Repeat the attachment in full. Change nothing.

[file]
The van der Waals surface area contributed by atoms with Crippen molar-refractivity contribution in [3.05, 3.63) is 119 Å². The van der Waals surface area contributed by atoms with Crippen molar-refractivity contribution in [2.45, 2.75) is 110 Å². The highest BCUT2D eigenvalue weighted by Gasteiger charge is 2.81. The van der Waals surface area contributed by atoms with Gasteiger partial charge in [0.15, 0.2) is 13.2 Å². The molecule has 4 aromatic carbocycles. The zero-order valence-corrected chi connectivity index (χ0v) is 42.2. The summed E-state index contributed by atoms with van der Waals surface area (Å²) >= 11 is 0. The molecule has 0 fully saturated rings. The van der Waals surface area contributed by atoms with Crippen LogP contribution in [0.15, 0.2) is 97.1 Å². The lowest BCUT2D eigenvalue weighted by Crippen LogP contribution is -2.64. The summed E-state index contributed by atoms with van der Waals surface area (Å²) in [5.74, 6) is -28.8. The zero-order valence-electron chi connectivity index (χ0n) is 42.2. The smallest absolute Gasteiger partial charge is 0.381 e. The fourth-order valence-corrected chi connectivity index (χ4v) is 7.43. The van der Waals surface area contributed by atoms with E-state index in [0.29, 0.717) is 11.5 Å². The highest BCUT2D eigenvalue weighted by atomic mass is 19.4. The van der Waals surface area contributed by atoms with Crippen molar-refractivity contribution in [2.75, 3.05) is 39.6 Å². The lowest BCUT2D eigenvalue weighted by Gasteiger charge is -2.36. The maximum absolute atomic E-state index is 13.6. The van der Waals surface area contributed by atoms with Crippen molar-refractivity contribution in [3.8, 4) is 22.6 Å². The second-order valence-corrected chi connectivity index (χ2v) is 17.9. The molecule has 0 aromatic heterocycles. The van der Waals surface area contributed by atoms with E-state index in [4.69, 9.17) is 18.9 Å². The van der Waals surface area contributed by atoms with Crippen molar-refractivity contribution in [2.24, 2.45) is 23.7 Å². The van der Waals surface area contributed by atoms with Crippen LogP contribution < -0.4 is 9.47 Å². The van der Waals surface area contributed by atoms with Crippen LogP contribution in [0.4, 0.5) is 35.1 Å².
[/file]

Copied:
The van der Waals surface area contributed by atoms with Crippen molar-refractivity contribution in [3.05, 3.63) is 119 Å². The van der Waals surface area contributed by atoms with Crippen molar-refractivity contribution in [2.45, 2.75) is 110 Å². The highest BCUT2D eigenvalue weighted by Gasteiger charge is 2.81. The van der Waals surface area contributed by atoms with Gasteiger partial charge in [0.15, 0.2) is 13.2 Å². The molecule has 4 aromatic carbocycles. The zero-order valence-corrected chi connectivity index (χ0v) is 42.2. The summed E-state index contributed by atoms with van der Waals surface area (Å²) >= 11 is 0. The molecule has 0 fully saturated rings. The van der Waals surface area contributed by atoms with Crippen LogP contribution in [0.15, 0.2) is 97.1 Å². The lowest BCUT2D eigenvalue weighted by Crippen LogP contribution is -2.64. The summed E-state index contributed by atoms with van der Waals surface area (Å²) in [5.74, 6) is -28.8. The zero-order valence-electron chi connectivity index (χ0n) is 42.2. The smallest absolute Gasteiger partial charge is 0.381 e. The fourth-order valence-corrected chi connectivity index (χ4v) is 7.43. The van der Waals surface area contributed by atoms with E-state index in [0.29, 0.717) is 11.5 Å². The highest BCUT2D eigenvalue weighted by atomic mass is 19.4. The van der Waals surface area contributed by atoms with Crippen molar-refractivity contribution in [2.75, 3.05) is 39.6 Å². The lowest BCUT2D eigenvalue weighted by Gasteiger charge is -2.36. The maximum absolute atomic E-state index is 13.6. The van der Waals surface area contributed by atoms with Crippen molar-refractivity contribution in [3.8, 4) is 22.6 Å². The second-order valence-corrected chi connectivity index (χ2v) is 17.9. The molecule has 0 aromatic heterocycles. The van der Waals surface area contributed by atoms with E-state index in [4.69, 9.17) is 18.9 Å². The van der Waals surface area contributed by atoms with Crippen molar-refractivity contribution in [2.24, 2.45) is 23.7 Å². The van der Waals surface area contributed by atoms with Crippen LogP contribution < -0.4 is 9.47 Å². The van der Waals surface area contributed by atoms with Crippen LogP contribution in [0.4, 0.5) is 35.1 Å².